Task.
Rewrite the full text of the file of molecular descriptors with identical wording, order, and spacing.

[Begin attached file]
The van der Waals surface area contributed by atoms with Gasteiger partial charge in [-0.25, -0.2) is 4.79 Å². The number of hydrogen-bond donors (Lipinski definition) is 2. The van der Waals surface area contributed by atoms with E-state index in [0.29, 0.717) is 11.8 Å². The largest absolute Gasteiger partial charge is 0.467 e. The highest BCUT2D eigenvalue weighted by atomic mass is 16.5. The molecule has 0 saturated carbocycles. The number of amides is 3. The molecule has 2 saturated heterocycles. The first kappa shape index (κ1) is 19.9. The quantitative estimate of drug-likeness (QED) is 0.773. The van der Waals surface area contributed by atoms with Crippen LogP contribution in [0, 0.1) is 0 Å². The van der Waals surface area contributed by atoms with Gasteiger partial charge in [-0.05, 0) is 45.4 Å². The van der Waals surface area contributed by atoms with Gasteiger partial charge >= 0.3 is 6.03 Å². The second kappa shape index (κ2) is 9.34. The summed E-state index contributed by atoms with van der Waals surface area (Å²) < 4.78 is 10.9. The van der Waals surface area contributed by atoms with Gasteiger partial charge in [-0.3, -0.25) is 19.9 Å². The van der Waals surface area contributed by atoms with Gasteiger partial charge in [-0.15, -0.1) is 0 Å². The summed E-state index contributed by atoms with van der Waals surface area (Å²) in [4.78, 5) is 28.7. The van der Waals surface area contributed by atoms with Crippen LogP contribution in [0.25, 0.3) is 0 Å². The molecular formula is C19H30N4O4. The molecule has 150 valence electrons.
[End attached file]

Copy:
The van der Waals surface area contributed by atoms with Gasteiger partial charge in [-0.25, -0.2) is 4.79 Å². The number of hydrogen-bond donors (Lipinski definition) is 2. The van der Waals surface area contributed by atoms with E-state index in [0.29, 0.717) is 11.8 Å². The largest absolute Gasteiger partial charge is 0.467 e. The highest BCUT2D eigenvalue weighted by atomic mass is 16.5. The molecule has 0 saturated carbocycles. The number of amides is 3. The molecule has 2 saturated heterocycles. The first kappa shape index (κ1) is 19.9. The quantitative estimate of drug-likeness (QED) is 0.773. The van der Waals surface area contributed by atoms with Crippen LogP contribution in [0, 0.1) is 0 Å². The van der Waals surface area contributed by atoms with Gasteiger partial charge in [-0.05, 0) is 45.4 Å². The van der Waals surface area contributed by atoms with Gasteiger partial charge >= 0.3 is 6.03 Å². The second kappa shape index (κ2) is 9.34. The summed E-state index contributed by atoms with van der Waals surface area (Å²) < 4.78 is 10.9. The van der Waals surface area contributed by atoms with Gasteiger partial charge in [-0.3, -0.25) is 19.9 Å². The van der Waals surface area contributed by atoms with Gasteiger partial charge in [-0.15, -0.1) is 0 Å². The summed E-state index contributed by atoms with van der Waals surface area (Å²) in [4.78, 5) is 28.7. The van der Waals surface area contributed by atoms with Crippen LogP contribution in [0.25, 0.3) is 0 Å². The molecular formula is C19H30N4O4. The molecule has 150 valence electrons.